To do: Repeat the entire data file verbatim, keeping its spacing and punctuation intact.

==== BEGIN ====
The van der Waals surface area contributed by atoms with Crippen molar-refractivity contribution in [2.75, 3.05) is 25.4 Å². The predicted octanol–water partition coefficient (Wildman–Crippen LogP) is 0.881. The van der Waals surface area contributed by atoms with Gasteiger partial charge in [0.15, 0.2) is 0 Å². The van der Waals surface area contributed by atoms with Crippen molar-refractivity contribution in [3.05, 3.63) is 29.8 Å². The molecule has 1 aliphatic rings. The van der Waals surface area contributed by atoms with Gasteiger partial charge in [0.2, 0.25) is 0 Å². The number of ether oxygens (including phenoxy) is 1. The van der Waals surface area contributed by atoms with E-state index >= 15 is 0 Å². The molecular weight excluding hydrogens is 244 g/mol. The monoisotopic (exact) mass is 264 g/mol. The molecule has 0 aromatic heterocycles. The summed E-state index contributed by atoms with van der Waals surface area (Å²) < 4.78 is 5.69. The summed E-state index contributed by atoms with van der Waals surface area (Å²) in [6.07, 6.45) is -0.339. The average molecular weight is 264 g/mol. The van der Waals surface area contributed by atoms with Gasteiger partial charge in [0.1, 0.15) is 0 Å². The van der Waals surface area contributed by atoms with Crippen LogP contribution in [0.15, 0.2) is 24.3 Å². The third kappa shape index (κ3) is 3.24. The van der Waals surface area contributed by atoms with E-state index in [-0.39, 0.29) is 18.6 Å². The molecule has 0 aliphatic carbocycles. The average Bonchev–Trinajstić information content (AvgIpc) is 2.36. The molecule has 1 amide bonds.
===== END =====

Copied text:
The van der Waals surface area contributed by atoms with Crippen molar-refractivity contribution in [2.75, 3.05) is 25.4 Å². The predicted octanol–water partition coefficient (Wildman–Crippen LogP) is 0.881. The van der Waals surface area contributed by atoms with Gasteiger partial charge in [0.15, 0.2) is 0 Å². The van der Waals surface area contributed by atoms with Crippen molar-refractivity contribution in [3.05, 3.63) is 29.8 Å². The molecule has 1 aliphatic rings. The van der Waals surface area contributed by atoms with Gasteiger partial charge in [0.2, 0.25) is 0 Å². The number of ether oxygens (including phenoxy) is 1. The van der Waals surface area contributed by atoms with E-state index >= 15 is 0 Å². The molecular weight excluding hydrogens is 244 g/mol. The monoisotopic (exact) mass is 264 g/mol. The molecule has 0 aromatic heterocycles. The summed E-state index contributed by atoms with van der Waals surface area (Å²) < 4.78 is 5.69. The summed E-state index contributed by atoms with van der Waals surface area (Å²) in [6.07, 6.45) is -0.339. The average molecular weight is 264 g/mol. The van der Waals surface area contributed by atoms with Gasteiger partial charge in [0.1, 0.15) is 0 Å². The van der Waals surface area contributed by atoms with Crippen LogP contribution in [0.15, 0.2) is 24.3 Å². The third kappa shape index (κ3) is 3.24. The van der Waals surface area contributed by atoms with E-state index in [-0.39, 0.29) is 18.6 Å². The molecule has 0 aliphatic carbocycles. The average Bonchev–Trinajstić information content (AvgIpc) is 2.36. The molecule has 1 amide bonds.